Don’t be “bugged” this summer

What’s not to like about summers in the south? Warm temperatures, pretty flowers, fresh tomatoes from the garden, fish jumpin’…I could go on and on. With all the nice things about living in our part of the world this time of year, there are some “boogers” out there bent on making your life miserable.
As sure as there’ll be peaches in June and watermelons in July, there’ll be bugs. Lots of bugs. Bad bugs. Nasty bugs. Biting and stinging bugs. For all of us, insect bites and stings are, at the very least, annoying. For some with certain allergies, they can be far more serious.
With the very serious mosquito-borne illness, West Nile Virus in the news practically every day, getting bitten can be more than just a nuisance; it can be deadly.
I recently found one of those “top ten” lists, not unlike the one David Letterman use to do each night on TV. However, this top ten list has to do with helping make your summer outings in Louisiana more bug-free.
Cover your skin as completely as possible. Wear shoes, long sleeves and long pants with the cuffs tucked into the socks. Males need to be particularly careful in covering up, since they are favored targets of mosquitoes.
Wear khaki or neutral colors. Mosquitoes are attracted to dark colors, especially blue, so avoid this color.
Avoid using scented soaps, lotions, shampoos and colognes. Heavily scented toiletries are attractive to bees and other bugs.
Use repellent. Like sunscreen helps block the sun’s rays, bug repellent helps block bugs. DEET or citronella-based repellents both work.
Be prepared. Even if the bugs aren’t out when you leave on an outing, they might be when you get there. Carry repellents in your car, tackle box, backpack, beach bag or hunting vest. Even the best repellents won’t help you if you leave them at home.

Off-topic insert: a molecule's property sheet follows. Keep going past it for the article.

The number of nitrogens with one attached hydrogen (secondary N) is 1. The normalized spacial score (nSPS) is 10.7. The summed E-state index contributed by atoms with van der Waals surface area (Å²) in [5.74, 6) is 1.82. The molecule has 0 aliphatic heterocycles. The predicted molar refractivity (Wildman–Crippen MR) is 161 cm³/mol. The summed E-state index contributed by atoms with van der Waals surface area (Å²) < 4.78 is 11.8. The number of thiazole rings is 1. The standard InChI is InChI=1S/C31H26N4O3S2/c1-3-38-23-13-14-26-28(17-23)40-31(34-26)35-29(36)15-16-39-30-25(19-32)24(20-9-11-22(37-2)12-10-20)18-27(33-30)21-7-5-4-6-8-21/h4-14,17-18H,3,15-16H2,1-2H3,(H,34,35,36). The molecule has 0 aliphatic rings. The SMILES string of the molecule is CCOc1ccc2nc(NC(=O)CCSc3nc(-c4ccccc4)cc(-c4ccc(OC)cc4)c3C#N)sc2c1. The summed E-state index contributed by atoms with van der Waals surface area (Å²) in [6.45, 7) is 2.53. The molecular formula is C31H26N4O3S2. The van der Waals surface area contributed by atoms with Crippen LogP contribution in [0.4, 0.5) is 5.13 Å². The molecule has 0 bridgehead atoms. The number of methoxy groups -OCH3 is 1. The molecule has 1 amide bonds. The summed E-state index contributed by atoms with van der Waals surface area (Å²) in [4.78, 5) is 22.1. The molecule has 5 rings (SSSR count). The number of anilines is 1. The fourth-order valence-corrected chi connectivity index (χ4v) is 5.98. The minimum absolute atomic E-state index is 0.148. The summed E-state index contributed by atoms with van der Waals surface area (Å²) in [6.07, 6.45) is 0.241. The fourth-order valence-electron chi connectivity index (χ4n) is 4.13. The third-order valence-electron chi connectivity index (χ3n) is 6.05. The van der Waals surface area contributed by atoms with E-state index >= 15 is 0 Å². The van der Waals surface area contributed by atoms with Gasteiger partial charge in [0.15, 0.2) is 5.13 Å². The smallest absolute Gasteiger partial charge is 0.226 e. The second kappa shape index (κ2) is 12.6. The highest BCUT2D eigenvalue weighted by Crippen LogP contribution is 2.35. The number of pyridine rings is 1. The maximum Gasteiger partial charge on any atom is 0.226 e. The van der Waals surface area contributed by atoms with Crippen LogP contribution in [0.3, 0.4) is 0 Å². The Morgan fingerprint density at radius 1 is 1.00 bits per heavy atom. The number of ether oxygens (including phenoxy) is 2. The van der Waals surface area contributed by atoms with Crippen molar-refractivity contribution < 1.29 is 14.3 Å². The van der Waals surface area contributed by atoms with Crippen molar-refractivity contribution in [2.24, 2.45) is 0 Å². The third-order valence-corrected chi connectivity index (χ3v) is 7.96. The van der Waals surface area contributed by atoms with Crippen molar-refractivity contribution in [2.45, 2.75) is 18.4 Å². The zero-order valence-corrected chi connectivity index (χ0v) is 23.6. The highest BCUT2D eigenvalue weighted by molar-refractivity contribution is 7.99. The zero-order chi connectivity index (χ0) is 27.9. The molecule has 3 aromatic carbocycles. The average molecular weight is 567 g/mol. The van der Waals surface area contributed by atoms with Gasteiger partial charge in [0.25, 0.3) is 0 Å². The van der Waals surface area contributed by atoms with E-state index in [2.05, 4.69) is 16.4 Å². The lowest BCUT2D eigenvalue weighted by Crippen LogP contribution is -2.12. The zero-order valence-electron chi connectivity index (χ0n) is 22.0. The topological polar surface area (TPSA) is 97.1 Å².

Avoid spots popular with bugs. Mosquitoes like cool, moist places. Avoid stagnant pools of water when possible. Flies tend to hover around animals and sweets; gnats, horseflies and deer flies are attracted to moving objects; yellow jackets are drawn to meats, soft drinks and other foods.
Be aware of the time of day when most insects are active. Gnats are more plentiful in the morning; mosquitoes prefer dawn and dusk; deer flies are more pesky in the midday hours.
Children are more vulnerable to bug bites because of their smaller size. They are closer to the ground and to flowers and plants that harbor insects. Protect them with proper clothing and with insect repellents appropriate for children.
Check for ticks upon returning indoors. If you find an imbedded tick, remove it by grasping the head with tweezers and pull straight up. To reduce risk of infection, clean the bite with hydrogen peroxide.
Don’t scratch. Impetigo, a common skin disease among children that can spread throughout the family, usually begins when a child scratches a bug bite. Use a topical cream or spray containing lidocaine or benzocaine to reduce itching.
This list may not make you laugh like Letterman’s top ten did but hopefully, it’ll keep biting and stinging insects from making you want to cry.

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